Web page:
Patrick Henry College's Model United Nations team won Outstanding Delegation, Best Position Paper, and two Best Delegate awards at the 2022 Southern Regional Model United Nations Conference (SRMUN) in Charlotte, N.C. The team, representing Ukraine, was comprised of only six students.
“The fact that we were able to stand up and compete on an equal playing field even though we were a smaller team really speaks volumes as to the quality of students that come to PHC and participate in [these] kind of things,” said junior Luke Argue.
In the same way that Mock Trial and Moot Court imitate debate in a court of law, Model UN imitates the conference of delegations at the United Nations. Each competing school chooses a different country to represent and are evaluated on how well they portray the policy positions of that country.
PHC won Outstanding Delegation and Best Position Paper in the awards for the overall conference. Out of the 3 PHC teams, 2 won Best Delegate in their caucuses: Juniors Luke Argue and Gentry Shannon in the International Labour Organization (ILO), and sophomore Belle Perdomo in the United Nations Population Fund (UNFPA).
Patrick Henry College has a long history of excellence in debate and forensics. The Moot Court and Mock Trial teams are top in the nation, and PHC's Civic Debate competitors rival Ivy League schools every year. But these forensics tend to focus on American politics and policy.
For those whose focus remains on foreign policy and international relations, Model United Nations gives students first-hand experience in multilateral diplomacy in an academic simulation of the United Nations, where they bring quick thinking and the art of compromise to the negotiation table.
PHC's MUN team typically attends the National Model United Nations (NMUN) in New York and has brought home Outstanding Delegation nearly every time they have attended. This year, however, the team decided to attend the North Carolina conference instead.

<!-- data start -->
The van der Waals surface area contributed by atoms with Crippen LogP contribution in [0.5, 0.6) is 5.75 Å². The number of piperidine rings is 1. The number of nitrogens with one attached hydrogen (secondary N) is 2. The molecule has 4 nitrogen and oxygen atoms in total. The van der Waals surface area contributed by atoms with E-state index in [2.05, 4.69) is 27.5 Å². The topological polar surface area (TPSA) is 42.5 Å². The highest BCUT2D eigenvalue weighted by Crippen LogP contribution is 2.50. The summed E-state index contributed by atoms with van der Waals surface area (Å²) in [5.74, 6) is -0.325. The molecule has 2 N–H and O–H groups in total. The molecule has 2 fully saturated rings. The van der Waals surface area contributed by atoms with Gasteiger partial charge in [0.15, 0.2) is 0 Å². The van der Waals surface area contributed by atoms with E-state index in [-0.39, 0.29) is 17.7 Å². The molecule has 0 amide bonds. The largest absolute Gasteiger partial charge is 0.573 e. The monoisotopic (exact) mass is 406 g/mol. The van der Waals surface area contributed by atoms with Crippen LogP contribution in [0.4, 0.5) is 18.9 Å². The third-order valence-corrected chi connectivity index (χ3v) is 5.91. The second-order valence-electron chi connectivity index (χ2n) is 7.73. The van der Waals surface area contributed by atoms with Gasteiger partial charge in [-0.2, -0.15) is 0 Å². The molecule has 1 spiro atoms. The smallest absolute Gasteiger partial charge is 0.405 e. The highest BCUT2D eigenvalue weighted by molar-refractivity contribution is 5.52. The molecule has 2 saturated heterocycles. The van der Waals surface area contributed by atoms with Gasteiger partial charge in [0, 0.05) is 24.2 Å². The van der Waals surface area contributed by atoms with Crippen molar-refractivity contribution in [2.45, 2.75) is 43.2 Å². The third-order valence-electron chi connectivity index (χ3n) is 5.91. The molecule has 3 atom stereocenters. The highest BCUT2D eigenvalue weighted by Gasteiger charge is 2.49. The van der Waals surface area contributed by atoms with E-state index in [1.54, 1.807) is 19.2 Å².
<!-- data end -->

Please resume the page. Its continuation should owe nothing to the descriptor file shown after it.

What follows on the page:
While maintaining the same procedure as NMUN, there were a few key differences at this conference. For instance, a different scoring criteria favored larger schools with more delegates. Typical teams include 18-20 members, but PHC brought only six.
“For [smaller schools] to compensate, they have to do extremely well within their committees,” said club president Josiah Ssempa.
A new scoring system was just one of the challenges. Unlike former conferences, SRMUN limited the number of resolutions teams could submit. Many participants tried to merge their resolutions with each other. Resolutions are papers written by delegates from different countries that offer solutions to the issues being presented. Merging is a complicated process.
“What you’re trying to do with a merger is you’re trying to take two half-way played games of Jenga, then put them together,” Argue said.
One delegate from Nicaragua kept pressuring Argue to merge his resolution with theirs. He even hinted at voting against Argue’s resolution if they did not merge. Finally, Argue decided he needed to stop their constant nagging.
“You’ve got to remember this is Model UN, not model Congress or model Senate,” Argue said. “You don’t just vote down things because you’re not on them. We believe in a spirit of cooperation and partnership.”
He politely but firmly told them their papers were not similar enough to merge, so he refused to do so unless the dais, who determined which resolutions were ready to become voted on, told them to.
Nicaragua voted against Argue’s paper. When it was time for Argue to vote on the Nicaraguan paper, he looked into the delegate’s eyes and voted for his resolution.
“In that moment, they knew I was the bigger man,” Argue said.
This experience represents the diplomatic and collaborative skills that MUN cultivates. Participants must work with people they have never met and who have different interests in order to pursue a solution in a professional atmosphere.
Ssempa, a senior, was extremely proud of his small team and their performance. He has been part of PHC's MUN team all four years of college. He hopes the club will continue to grow and compete so more students can experience this opportunity.